Five years ago, an analysis of ecstasy pills across Europe found that the majority contained absolutely no MDMA, the psychoactive ingredient from which the drug derives its name. However, in a staggering turnaround, MDMA levels are now soaring across the continent – and quite possibly the world – largely due to the development of new synthetic compounds that act as precursors to the popular party substance.
According to a new report by the European Monitoring Centre for Drugs and Drug Addiction (EMCDDA), the average amount of MDMA in ecstasy tablets during the 1990s and early 2000s was between 50 and 80 milligrams. However, an international crackdown on a substance called safrole – from which MDMA is produced – led to a global shortage by 2008. As a result, the underground chemists cooking up the drug began substituting MDMA for a range of other psychoactive compounds such as mephedrone, to the point where, by 2009, most ecstasy pills contained less than 3 percent MDMA, if any at all.
However, the following year saw the emergence of a new chemical called PMK-glycidate in China, which can be used in place of safrole. Furthermore, because international trade in PMK-glycidate is not yet illegal, ecstasy manufacturers have little trouble getting hold of the ingredients they need to produce the drug.
The sum total of this has been a wave of new pills with an ultra-high MDMA content, many of which are now produced in China. According to the EMCDDA report, the average pill now contains around 125 milligrams of the substance, with a large number of “super pills” having been found with up to 340 milligrams of the stuff.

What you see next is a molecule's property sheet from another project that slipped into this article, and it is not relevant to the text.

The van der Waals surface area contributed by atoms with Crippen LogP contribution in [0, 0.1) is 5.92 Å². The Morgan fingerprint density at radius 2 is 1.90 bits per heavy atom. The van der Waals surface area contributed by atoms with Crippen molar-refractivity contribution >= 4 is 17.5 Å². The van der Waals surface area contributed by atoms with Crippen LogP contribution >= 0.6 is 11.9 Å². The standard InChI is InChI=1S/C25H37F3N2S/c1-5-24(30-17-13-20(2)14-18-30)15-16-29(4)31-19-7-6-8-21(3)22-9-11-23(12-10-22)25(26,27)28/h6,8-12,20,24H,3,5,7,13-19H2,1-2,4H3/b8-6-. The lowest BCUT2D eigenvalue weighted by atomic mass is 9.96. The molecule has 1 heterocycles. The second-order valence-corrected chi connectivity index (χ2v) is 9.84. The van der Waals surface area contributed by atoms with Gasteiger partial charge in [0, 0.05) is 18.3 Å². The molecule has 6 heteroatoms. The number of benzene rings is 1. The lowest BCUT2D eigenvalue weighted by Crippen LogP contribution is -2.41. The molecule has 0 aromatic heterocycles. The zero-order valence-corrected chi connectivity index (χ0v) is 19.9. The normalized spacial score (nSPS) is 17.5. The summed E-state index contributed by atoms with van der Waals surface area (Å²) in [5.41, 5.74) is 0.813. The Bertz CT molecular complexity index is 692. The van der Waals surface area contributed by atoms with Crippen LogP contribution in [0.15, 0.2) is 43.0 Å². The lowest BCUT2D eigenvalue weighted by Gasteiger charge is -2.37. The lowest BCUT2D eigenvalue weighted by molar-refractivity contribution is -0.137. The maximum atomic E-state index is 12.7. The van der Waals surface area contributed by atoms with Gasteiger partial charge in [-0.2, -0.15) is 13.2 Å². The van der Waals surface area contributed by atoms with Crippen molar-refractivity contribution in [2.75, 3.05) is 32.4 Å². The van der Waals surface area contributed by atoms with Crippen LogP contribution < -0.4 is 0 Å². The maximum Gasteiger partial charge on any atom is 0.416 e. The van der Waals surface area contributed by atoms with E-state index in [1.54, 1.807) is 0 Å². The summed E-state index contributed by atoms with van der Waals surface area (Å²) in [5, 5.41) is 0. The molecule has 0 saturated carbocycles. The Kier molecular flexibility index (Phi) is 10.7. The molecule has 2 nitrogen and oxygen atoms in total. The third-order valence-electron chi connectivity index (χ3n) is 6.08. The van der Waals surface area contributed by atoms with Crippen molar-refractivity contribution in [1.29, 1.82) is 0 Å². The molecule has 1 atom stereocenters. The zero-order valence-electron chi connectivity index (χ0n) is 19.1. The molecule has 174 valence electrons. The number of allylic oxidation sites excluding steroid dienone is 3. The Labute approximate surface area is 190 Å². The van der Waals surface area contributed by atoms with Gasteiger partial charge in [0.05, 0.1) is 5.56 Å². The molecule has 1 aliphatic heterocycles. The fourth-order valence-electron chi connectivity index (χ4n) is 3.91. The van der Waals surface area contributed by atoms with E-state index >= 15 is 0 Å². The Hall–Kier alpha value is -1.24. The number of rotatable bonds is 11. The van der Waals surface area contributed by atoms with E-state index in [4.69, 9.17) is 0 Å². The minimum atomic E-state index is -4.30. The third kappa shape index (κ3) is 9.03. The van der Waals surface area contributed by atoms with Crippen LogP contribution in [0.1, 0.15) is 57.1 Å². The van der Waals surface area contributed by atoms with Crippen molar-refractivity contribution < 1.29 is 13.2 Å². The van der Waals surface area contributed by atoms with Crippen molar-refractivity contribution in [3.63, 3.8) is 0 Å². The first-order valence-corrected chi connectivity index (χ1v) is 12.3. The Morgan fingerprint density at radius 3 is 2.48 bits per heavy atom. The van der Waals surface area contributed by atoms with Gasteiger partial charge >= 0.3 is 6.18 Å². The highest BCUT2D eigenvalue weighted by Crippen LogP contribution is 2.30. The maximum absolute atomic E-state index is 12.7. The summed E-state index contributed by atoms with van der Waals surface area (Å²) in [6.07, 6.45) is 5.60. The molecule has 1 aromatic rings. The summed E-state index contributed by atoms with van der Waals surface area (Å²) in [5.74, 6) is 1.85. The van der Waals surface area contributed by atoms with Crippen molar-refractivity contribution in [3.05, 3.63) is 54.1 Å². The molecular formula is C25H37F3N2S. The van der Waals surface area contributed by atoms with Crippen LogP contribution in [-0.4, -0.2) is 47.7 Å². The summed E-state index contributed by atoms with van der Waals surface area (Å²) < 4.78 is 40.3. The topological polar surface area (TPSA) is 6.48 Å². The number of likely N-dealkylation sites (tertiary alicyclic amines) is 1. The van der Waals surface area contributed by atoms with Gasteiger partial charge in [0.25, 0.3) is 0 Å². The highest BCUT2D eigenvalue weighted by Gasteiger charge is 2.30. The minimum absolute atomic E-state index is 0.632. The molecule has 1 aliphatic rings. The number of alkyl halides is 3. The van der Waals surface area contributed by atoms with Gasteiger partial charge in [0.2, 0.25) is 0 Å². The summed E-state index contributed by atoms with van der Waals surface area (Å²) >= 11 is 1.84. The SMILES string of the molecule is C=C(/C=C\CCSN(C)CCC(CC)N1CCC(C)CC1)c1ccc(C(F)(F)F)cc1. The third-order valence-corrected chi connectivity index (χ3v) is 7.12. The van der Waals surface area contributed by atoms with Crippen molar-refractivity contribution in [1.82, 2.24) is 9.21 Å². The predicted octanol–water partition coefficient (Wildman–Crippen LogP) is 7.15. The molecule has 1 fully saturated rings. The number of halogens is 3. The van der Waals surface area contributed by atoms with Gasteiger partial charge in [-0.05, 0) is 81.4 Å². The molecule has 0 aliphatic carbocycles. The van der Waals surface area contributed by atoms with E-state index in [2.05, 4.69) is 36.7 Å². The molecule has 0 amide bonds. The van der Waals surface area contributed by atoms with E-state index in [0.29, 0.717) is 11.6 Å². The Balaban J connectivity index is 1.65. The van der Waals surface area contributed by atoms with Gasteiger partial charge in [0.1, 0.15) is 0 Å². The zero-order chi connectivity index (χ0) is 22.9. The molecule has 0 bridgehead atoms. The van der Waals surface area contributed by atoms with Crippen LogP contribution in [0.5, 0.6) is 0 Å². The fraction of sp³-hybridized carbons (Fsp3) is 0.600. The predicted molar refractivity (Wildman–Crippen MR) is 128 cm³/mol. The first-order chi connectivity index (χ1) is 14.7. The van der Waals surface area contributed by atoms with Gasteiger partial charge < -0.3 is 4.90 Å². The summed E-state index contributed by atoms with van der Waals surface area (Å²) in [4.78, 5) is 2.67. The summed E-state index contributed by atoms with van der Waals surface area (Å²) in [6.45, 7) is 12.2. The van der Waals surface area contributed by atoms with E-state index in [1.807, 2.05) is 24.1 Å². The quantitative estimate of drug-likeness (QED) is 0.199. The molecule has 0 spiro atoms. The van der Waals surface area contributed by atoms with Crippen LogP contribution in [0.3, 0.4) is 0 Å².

MDMA is the main psychoactive ingredient in the party drug ecstasy. ShutterDivision/Shutterstock
Over half of all ecstasy tablets tested in the Netherlands in 2015, for instance, contained over 140 milligrams of MDMA, leading to experts from the Trimbos Institute issuing a warning to clubbers regarding the dangerously strong pills that are now flooding dancefloors.
Exactly how dangerous MDMA is remains a murky subject, as very little proper science has been conducted on this issue. Those studies that do exist tend to be highly contradictory, with some finding very little evidence that the drug produces lasting neurotoxic effects, while others suggest that it may interfere with levels of vital neurotransmitters in the brain, resulting in cognitive deficits.
As with all drugs, though, ingesting extremely large quantities of MDMA is sure to be a bad idea, and, according to the report, can lead to seizures and a range of other serious health problems. However, the authors go on to say that virtually all deaths associated with ecstasy are not in fact caused by MDMA, but by a particularly dangerous filler substance called PMMA, which is sometimes used to bulk up pills or as a replacement for MDMA.